The future world has been divided into sectors--each the same as the other. Surrounded by thick steel fences, there is no way in and no way out. Yet a cyborg army penetrates each sector, picking off its citizens one by one, until no one is left. Behind the sectors' thick walls, the citizens wait to die. Few will be chosen to survive what's coming; the rest will be left behind to suffer. A new world has been created, and its rulers are incredibly selective on who will become a citizen. They want only those with important roles in society to help create a more perfect future. Sixteen-year-old Sia lives in one of the sectors as part of a family that is far too ordinary to be picked to live. According to the digital clock that towers high above her sector, she has only fifteen days to live. Sia has seen the reports and knows a horrific death is in store for her, but she is determined to make the most of her final days. Sia refuses to mourn her short life, instead promising herself that she'll stay strong, despite being suffocated by her depressed mother and her frightened best friend. Just when Sia feels more alone than ever, she meets Mace, a mysterious boy. There is something that draws Sia to him, despite his dangerousness, and together, they join a group of rebels and embark on an epic journey to destroy the new world and its machines, and to put an end to the slaughter of innocent people.
They says be careful what you wish for, and I can't help feeling that saying applies to this book for me. So many times with Dystopian trilogies I've found myself thinking that things should have been condensed down into two books rather than dragging everything out. So when I saw that this was a dystopian standalone, I was admittedly excited to get my fix from this genre all in one setting without cliffhangers to worry about. Unfortunately, I think the book would have largely benefited by being stretched out into two books. Everything was so rushed along in order to keep it all in one book that I felt like only half of a story was being told and there were pieces missing everywhere. Nothing frustrates me more than when things aren't fully developed. So much happens in this book, yet I wasn't "involved" with any of it because it's just one thing to the next. There's no real substance behind it, which left me feeling less than satisfied. It's ironic because the short length of the book was what crippled it the most, but in the end was the biggest thing it had going for it, because if it had been any longer and kept up the same way, I doubt I would have continued reading past the first few chapters. But as it was, I knew that the book was short and a stand alone, so I might as well continue on hoping for it to turn around. Unfortunately it never did.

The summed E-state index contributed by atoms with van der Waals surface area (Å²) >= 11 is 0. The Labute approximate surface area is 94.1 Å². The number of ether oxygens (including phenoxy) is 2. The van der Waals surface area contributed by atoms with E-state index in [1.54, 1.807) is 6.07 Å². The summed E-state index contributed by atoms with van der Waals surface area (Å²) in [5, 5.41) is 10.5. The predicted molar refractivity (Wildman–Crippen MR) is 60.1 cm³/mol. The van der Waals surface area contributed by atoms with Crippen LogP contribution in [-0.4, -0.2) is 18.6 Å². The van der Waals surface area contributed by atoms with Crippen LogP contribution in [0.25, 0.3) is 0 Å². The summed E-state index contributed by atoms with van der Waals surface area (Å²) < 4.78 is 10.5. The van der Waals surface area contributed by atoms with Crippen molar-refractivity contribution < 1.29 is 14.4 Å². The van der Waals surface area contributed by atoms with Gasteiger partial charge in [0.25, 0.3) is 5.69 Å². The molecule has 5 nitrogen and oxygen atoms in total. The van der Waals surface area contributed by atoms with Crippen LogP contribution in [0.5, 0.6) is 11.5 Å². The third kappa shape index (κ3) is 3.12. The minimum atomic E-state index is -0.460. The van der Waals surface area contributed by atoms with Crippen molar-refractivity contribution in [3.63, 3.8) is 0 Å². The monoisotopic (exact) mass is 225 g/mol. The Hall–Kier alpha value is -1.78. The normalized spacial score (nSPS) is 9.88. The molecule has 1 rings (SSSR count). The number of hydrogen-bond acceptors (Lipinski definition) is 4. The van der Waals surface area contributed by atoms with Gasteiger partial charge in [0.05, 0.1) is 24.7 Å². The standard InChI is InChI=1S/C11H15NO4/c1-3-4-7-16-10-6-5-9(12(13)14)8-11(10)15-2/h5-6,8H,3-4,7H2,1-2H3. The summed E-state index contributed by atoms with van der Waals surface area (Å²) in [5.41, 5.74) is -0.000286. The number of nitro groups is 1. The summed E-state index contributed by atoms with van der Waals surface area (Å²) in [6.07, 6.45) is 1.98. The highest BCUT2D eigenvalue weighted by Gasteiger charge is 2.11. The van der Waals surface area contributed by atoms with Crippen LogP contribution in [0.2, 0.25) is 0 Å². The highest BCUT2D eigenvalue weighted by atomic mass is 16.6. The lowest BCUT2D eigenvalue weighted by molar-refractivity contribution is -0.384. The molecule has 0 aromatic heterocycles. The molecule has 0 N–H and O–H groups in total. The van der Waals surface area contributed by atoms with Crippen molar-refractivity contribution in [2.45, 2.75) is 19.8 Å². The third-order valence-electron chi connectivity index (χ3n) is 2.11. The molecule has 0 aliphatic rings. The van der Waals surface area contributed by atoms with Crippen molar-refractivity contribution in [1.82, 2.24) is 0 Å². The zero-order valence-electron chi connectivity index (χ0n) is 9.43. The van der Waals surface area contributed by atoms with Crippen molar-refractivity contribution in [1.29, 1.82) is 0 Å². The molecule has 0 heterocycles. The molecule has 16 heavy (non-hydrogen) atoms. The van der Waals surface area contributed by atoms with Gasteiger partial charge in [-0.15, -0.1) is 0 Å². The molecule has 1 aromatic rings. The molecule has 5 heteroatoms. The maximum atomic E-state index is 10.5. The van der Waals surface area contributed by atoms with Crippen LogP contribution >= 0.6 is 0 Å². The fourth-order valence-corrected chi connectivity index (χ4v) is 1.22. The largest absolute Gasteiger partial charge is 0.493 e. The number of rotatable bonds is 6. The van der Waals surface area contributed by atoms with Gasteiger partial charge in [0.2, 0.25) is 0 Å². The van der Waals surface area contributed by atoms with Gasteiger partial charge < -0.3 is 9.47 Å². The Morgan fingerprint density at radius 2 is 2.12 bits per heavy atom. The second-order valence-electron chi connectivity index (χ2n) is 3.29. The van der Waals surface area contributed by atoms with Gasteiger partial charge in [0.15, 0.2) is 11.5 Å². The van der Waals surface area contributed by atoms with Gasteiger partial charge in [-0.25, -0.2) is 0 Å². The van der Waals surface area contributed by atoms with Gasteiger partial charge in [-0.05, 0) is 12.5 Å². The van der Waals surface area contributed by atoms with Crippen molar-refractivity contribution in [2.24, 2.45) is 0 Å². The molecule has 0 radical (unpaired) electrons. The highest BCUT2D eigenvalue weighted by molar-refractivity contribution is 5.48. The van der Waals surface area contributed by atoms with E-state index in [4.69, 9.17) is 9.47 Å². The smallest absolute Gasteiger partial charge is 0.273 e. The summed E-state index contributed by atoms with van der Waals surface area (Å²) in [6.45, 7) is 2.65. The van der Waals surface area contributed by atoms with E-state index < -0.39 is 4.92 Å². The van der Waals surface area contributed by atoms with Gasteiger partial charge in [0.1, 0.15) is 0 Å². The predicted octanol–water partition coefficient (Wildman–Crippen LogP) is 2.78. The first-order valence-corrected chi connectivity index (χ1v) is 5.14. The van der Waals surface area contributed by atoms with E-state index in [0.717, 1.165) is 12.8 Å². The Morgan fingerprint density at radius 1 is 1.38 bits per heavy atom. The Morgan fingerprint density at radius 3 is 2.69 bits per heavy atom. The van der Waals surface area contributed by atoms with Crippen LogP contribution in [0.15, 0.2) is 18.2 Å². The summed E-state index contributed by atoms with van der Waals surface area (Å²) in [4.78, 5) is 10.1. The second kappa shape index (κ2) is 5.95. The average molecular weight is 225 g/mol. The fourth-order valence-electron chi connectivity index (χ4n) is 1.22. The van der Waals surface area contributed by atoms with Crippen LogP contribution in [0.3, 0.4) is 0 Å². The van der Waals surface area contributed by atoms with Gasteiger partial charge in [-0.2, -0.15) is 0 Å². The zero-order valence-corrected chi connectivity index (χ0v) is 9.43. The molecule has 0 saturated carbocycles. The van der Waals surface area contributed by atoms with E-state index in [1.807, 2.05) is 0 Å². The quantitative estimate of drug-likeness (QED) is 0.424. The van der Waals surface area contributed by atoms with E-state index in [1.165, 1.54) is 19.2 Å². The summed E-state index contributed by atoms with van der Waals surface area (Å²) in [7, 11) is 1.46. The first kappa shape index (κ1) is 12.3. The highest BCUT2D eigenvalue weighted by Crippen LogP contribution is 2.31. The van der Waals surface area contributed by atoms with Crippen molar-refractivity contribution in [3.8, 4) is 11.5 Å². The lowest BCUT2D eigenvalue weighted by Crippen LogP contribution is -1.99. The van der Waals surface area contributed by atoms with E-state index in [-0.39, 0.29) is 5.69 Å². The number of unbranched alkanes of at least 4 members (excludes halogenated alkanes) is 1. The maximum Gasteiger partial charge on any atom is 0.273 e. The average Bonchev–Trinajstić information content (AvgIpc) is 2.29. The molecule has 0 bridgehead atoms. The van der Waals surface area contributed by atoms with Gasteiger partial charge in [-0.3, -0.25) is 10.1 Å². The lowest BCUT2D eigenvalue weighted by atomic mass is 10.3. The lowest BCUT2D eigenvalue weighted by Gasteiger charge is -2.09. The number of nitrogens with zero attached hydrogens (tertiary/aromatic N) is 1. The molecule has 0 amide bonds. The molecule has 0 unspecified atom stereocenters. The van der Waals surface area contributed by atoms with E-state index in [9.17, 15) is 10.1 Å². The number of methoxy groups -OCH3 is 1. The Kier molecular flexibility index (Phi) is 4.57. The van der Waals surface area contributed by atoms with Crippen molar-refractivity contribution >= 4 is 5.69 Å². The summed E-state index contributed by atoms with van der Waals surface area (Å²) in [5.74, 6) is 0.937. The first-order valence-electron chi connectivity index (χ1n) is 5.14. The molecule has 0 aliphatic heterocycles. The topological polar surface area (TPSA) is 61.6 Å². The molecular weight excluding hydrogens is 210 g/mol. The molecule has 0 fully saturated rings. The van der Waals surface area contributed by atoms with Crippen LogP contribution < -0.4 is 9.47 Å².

So as I said, things are all over the place and the plot is just one thing to the next, and frankly leaves a lot to be desired in the logic area. I mean if you really wanted to exterminate all of these communities why would you give so much notice. It makes no sense to me. Why not just grab out who you want to "save" and then get on with your awful plot. Sure, they played it off like they wanted to see how everyone behaved after this news to see if they were worthy, but honestly they've been told they will be brutally murdered by machines, I think a little crazy reaction is more than warranted even in the best of people. So there was a pretty big disconnect from the start there, but I was hoping once we got to the big reveal, it would all of a sudden make sense, but unfortunately that didn't happen and wound up feeling like a cookie cutter "bad guy" speech. Speaking of cookie cutter, that's a very apt description for Sia. I quite frankly can't think of one remarkable thing to say about her. Again, a lot of this goes back to the short length of the book which just didn't allow for much development in any area, but not being able to connect with the narrator is probably the biggest book killer for me.
As I'm reading back over this review I can't help feeling a bit sad. I wanted to like this book for so many reasons but it just wasn't meant to be I guess. Perhaps this one will appeal more to others, but for me, it's a pass.
(Received a copy from the publisher via Edelweiss)